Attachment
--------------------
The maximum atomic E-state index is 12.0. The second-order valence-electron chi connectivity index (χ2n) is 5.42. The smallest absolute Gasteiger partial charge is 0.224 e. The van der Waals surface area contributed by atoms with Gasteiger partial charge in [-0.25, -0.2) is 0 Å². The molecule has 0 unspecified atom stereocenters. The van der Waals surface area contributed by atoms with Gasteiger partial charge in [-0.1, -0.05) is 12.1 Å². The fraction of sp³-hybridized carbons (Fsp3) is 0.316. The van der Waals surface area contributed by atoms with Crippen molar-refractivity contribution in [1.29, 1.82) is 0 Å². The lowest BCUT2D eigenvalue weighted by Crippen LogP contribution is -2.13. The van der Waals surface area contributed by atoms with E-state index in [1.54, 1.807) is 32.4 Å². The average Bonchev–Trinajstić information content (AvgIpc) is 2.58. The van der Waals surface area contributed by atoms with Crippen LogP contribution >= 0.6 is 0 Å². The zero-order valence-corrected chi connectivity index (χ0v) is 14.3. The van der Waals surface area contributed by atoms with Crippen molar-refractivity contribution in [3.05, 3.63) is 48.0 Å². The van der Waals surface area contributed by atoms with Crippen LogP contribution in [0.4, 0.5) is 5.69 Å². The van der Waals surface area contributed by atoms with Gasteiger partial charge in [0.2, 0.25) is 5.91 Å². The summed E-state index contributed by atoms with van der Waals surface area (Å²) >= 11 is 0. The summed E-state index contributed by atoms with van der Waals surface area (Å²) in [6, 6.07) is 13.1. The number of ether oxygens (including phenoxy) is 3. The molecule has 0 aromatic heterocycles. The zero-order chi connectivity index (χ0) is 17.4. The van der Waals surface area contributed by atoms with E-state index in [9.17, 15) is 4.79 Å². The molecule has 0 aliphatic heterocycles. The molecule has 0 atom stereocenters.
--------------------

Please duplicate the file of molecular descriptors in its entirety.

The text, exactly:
The maximum atomic E-state index is 12.0. The second-order valence-electron chi connectivity index (χ2n) is 5.42. The smallest absolute Gasteiger partial charge is 0.224 e. The van der Waals surface area contributed by atoms with Gasteiger partial charge in [-0.25, -0.2) is 0 Å². The molecule has 0 unspecified atom stereocenters. The van der Waals surface area contributed by atoms with Gasteiger partial charge in [-0.1, -0.05) is 12.1 Å². The fraction of sp³-hybridized carbons (Fsp3) is 0.316. The van der Waals surface area contributed by atoms with Crippen molar-refractivity contribution in [1.29, 1.82) is 0 Å². The lowest BCUT2D eigenvalue weighted by Crippen LogP contribution is -2.13. The van der Waals surface area contributed by atoms with E-state index in [1.54, 1.807) is 32.4 Å². The average Bonchev–Trinajstić information content (AvgIpc) is 2.58. The van der Waals surface area contributed by atoms with Crippen LogP contribution >= 0.6 is 0 Å². The zero-order valence-corrected chi connectivity index (χ0v) is 14.3. The van der Waals surface area contributed by atoms with Crippen molar-refractivity contribution in [3.05, 3.63) is 48.0 Å². The van der Waals surface area contributed by atoms with Crippen LogP contribution in [0.4, 0.5) is 5.69 Å². The van der Waals surface area contributed by atoms with Gasteiger partial charge in [0.2, 0.25) is 5.91 Å². The summed E-state index contributed by atoms with van der Waals surface area (Å²) >= 11 is 0. The summed E-state index contributed by atoms with van der Waals surface area (Å²) in [6, 6.07) is 13.1. The number of ether oxygens (including phenoxy) is 3. The molecule has 0 aromatic heterocycles. The zero-order chi connectivity index (χ0) is 17.4. The van der Waals surface area contributed by atoms with E-state index in [9.17, 15) is 4.79 Å². The molecule has 0 aliphatic heterocycles. The molecule has 0 atom stereocenters.